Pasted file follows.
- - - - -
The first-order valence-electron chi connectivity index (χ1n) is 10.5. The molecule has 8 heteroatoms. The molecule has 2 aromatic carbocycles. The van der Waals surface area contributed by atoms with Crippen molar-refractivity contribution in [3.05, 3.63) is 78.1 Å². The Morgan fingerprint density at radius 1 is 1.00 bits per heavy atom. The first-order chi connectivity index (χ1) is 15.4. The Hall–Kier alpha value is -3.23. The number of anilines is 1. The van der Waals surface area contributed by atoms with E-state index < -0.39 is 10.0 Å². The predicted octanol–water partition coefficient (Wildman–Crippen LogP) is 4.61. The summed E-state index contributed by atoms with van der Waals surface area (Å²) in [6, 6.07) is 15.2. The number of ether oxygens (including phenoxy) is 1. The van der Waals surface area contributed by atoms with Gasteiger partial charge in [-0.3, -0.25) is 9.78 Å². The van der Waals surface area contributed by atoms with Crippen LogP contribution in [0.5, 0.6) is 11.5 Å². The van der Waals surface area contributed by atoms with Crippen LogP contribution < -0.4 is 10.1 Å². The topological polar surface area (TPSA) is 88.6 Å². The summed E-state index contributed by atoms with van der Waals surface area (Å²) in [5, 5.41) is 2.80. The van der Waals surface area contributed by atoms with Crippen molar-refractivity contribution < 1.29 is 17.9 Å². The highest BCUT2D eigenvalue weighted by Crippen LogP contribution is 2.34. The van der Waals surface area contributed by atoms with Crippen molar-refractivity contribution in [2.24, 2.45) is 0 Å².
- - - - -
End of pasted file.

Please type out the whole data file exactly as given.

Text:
The first-order valence-electron chi connectivity index (χ1n) is 10.5. The molecule has 8 heteroatoms. The molecule has 2 aromatic carbocycles. The van der Waals surface area contributed by atoms with Crippen molar-refractivity contribution in [3.05, 3.63) is 78.1 Å². The Morgan fingerprint density at radius 1 is 1.00 bits per heavy atom. The first-order chi connectivity index (χ1) is 15.4. The Hall–Kier alpha value is -3.23. The number of anilines is 1. The van der Waals surface area contributed by atoms with E-state index < -0.39 is 10.0 Å². The predicted octanol–water partition coefficient (Wildman–Crippen LogP) is 4.61. The summed E-state index contributed by atoms with van der Waals surface area (Å²) in [6, 6.07) is 15.2. The number of ether oxygens (including phenoxy) is 1. The van der Waals surface area contributed by atoms with Gasteiger partial charge in [-0.3, -0.25) is 9.78 Å². The van der Waals surface area contributed by atoms with Crippen LogP contribution in [0.5, 0.6) is 11.5 Å². The van der Waals surface area contributed by atoms with Crippen LogP contribution < -0.4 is 10.1 Å². The topological polar surface area (TPSA) is 88.6 Å². The summed E-state index contributed by atoms with van der Waals surface area (Å²) in [5, 5.41) is 2.80. The van der Waals surface area contributed by atoms with Crippen molar-refractivity contribution < 1.29 is 17.9 Å². The highest BCUT2D eigenvalue weighted by Crippen LogP contribution is 2.34. The van der Waals surface area contributed by atoms with Crippen molar-refractivity contribution in [2.24, 2.45) is 0 Å².